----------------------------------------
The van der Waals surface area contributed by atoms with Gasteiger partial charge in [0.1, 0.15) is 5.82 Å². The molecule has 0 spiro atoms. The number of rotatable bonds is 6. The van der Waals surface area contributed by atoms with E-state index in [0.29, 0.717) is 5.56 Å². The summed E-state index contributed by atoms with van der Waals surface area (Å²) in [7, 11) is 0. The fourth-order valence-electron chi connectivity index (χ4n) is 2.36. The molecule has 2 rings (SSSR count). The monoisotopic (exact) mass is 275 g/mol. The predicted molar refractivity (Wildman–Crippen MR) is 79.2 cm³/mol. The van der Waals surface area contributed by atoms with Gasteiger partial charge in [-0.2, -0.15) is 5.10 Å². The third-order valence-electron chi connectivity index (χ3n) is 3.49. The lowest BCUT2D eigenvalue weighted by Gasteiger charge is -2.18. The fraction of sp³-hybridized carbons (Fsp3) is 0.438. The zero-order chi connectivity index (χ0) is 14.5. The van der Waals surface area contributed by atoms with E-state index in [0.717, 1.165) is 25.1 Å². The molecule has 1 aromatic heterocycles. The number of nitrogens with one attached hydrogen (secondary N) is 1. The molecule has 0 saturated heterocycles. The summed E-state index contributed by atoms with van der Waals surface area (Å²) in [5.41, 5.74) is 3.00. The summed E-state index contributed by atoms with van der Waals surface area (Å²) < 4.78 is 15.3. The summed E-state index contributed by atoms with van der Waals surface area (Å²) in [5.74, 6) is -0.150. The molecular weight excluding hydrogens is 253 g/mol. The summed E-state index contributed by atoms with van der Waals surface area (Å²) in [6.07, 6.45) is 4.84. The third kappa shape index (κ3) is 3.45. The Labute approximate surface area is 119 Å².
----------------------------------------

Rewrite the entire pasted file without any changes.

The van der Waals surface area contributed by atoms with Gasteiger partial charge in [0.1, 0.15) is 5.82 Å². The molecule has 0 spiro atoms. The number of rotatable bonds is 6. The van der Waals surface area contributed by atoms with E-state index in [0.29, 0.717) is 5.56 Å². The summed E-state index contributed by atoms with van der Waals surface area (Å²) in [7, 11) is 0. The fourth-order valence-electron chi connectivity index (χ4n) is 2.36. The molecule has 2 rings (SSSR count). The monoisotopic (exact) mass is 275 g/mol. The predicted molar refractivity (Wildman–Crippen MR) is 79.2 cm³/mol. The van der Waals surface area contributed by atoms with Gasteiger partial charge in [-0.2, -0.15) is 5.10 Å². The third-order valence-electron chi connectivity index (χ3n) is 3.49. The lowest BCUT2D eigenvalue weighted by Gasteiger charge is -2.18. The fraction of sp³-hybridized carbons (Fsp3) is 0.438. The zero-order chi connectivity index (χ0) is 14.5. The van der Waals surface area contributed by atoms with E-state index in [0.717, 1.165) is 25.1 Å². The molecule has 1 aromatic heterocycles. The number of nitrogens with one attached hydrogen (secondary N) is 1. The molecule has 0 saturated heterocycles. The summed E-state index contributed by atoms with van der Waals surface area (Å²) in [5.41, 5.74) is 3.00. The summed E-state index contributed by atoms with van der Waals surface area (Å²) < 4.78 is 15.3. The summed E-state index contributed by atoms with van der Waals surface area (Å²) in [5.74, 6) is -0.150. The molecular weight excluding hydrogens is 253 g/mol. The summed E-state index contributed by atoms with van der Waals surface area (Å²) in [6.07, 6.45) is 4.84. The third kappa shape index (κ3) is 3.45. The Labute approximate surface area is 119 Å².